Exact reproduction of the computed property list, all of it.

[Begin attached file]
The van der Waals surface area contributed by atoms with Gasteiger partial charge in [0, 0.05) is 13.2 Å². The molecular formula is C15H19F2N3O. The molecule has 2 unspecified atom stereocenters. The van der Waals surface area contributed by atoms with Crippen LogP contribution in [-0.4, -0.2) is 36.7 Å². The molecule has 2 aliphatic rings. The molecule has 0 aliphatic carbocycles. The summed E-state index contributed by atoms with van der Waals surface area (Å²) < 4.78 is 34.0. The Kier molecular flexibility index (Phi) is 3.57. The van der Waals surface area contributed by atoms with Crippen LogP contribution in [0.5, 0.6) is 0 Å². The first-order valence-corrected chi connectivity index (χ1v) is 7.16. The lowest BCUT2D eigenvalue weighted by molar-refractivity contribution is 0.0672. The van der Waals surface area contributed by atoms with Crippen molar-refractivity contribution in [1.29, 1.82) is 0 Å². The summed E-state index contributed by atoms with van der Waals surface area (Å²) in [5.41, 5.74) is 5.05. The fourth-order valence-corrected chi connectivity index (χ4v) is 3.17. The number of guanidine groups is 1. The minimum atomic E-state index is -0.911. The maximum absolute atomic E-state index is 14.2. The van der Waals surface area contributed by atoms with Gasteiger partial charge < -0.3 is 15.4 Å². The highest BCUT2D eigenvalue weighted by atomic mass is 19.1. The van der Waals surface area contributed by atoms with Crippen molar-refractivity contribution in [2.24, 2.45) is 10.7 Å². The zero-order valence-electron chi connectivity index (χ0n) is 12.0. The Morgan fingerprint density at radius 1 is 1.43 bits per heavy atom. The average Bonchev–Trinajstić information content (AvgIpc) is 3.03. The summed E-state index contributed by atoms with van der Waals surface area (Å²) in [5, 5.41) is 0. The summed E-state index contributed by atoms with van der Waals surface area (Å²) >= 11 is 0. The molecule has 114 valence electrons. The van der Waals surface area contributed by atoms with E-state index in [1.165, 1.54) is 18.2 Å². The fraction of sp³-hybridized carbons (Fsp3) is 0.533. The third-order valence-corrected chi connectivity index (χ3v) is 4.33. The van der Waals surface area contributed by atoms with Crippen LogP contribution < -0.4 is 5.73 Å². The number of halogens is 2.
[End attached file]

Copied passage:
The van der Waals surface area contributed by atoms with Gasteiger partial charge in [0, 0.05) is 13.2 Å². The molecular formula is C15H19F2N3O. The molecule has 2 unspecified atom stereocenters. The van der Waals surface area contributed by atoms with Crippen LogP contribution in [-0.4, -0.2) is 36.7 Å². The molecule has 2 aliphatic rings. The molecule has 0 aliphatic carbocycles. The summed E-state index contributed by atoms with van der Waals surface area (Å²) < 4.78 is 34.0. The Kier molecular flexibility index (Phi) is 3.57. The van der Waals surface area contributed by atoms with Crippen LogP contribution in [0.5, 0.6) is 0 Å². The first-order valence-corrected chi connectivity index (χ1v) is 7.16. The lowest BCUT2D eigenvalue weighted by molar-refractivity contribution is 0.0672. The van der Waals surface area contributed by atoms with Crippen molar-refractivity contribution in [1.29, 1.82) is 0 Å². The summed E-state index contributed by atoms with van der Waals surface area (Å²) in [5.41, 5.74) is 5.05. The fourth-order valence-corrected chi connectivity index (χ4v) is 3.17. The number of guanidine groups is 1. The minimum atomic E-state index is -0.911. The maximum absolute atomic E-state index is 14.2. The van der Waals surface area contributed by atoms with Gasteiger partial charge < -0.3 is 15.4 Å². The highest BCUT2D eigenvalue weighted by atomic mass is 19.1. The van der Waals surface area contributed by atoms with Crippen molar-refractivity contribution in [2.24, 2.45) is 10.7 Å². The zero-order valence-electron chi connectivity index (χ0n) is 12.0. The Morgan fingerprint density at radius 1 is 1.43 bits per heavy atom. The average Bonchev–Trinajstić information content (AvgIpc) is 3.03. The summed E-state index contributed by atoms with van der Waals surface area (Å²) in [5, 5.41) is 0. The summed E-state index contributed by atoms with van der Waals surface area (Å²) >= 11 is 0. The molecule has 114 valence electrons. The van der Waals surface area contributed by atoms with E-state index in [1.165, 1.54) is 18.2 Å². The fraction of sp³-hybridized carbons (Fsp3) is 0.533. The third-order valence-corrected chi connectivity index (χ3v) is 4.33. The van der Waals surface area contributed by atoms with Crippen LogP contribution < -0.4 is 5.73 Å². The number of halogens is 2.